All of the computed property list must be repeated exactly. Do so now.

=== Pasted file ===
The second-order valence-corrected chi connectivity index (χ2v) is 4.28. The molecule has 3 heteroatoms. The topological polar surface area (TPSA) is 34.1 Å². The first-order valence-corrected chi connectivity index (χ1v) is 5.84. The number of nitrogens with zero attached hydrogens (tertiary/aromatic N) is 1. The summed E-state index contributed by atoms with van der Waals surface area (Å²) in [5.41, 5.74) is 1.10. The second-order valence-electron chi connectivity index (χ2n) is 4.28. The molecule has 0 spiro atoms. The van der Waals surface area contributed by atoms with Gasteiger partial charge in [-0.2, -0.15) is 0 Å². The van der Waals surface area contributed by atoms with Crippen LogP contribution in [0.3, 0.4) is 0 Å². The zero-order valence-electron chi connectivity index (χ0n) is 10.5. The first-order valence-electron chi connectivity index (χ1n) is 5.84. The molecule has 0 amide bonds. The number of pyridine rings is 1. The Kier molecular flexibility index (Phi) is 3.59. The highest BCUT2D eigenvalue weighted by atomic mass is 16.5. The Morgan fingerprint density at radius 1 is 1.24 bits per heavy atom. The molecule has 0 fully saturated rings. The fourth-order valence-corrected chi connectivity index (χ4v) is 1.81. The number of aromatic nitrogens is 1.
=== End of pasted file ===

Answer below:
The second-order valence-corrected chi connectivity index (χ2v) is 4.28. The molecule has 3 heteroatoms. The topological polar surface area (TPSA) is 34.1 Å². The first-order valence-corrected chi connectivity index (χ1v) is 5.84. The number of nitrogens with zero attached hydrogens (tertiary/aromatic N) is 1. The summed E-state index contributed by atoms with van der Waals surface area (Å²) in [5.41, 5.74) is 1.10. The second-order valence-electron chi connectivity index (χ2n) is 4.28. The molecule has 0 spiro atoms. The van der Waals surface area contributed by atoms with Gasteiger partial charge in [-0.2, -0.15) is 0 Å². The van der Waals surface area contributed by atoms with Crippen LogP contribution in [0.3, 0.4) is 0 Å². The zero-order valence-electron chi connectivity index (χ0n) is 10.5. The first-order valence-electron chi connectivity index (χ1n) is 5.84. The molecule has 0 amide bonds. The number of pyridine rings is 1. The Kier molecular flexibility index (Phi) is 3.59. The highest BCUT2D eigenvalue weighted by atomic mass is 16.5. The Morgan fingerprint density at radius 1 is 1.24 bits per heavy atom. The molecule has 0 fully saturated rings. The fourth-order valence-corrected chi connectivity index (χ4v) is 1.81. The number of aromatic nitrogens is 1.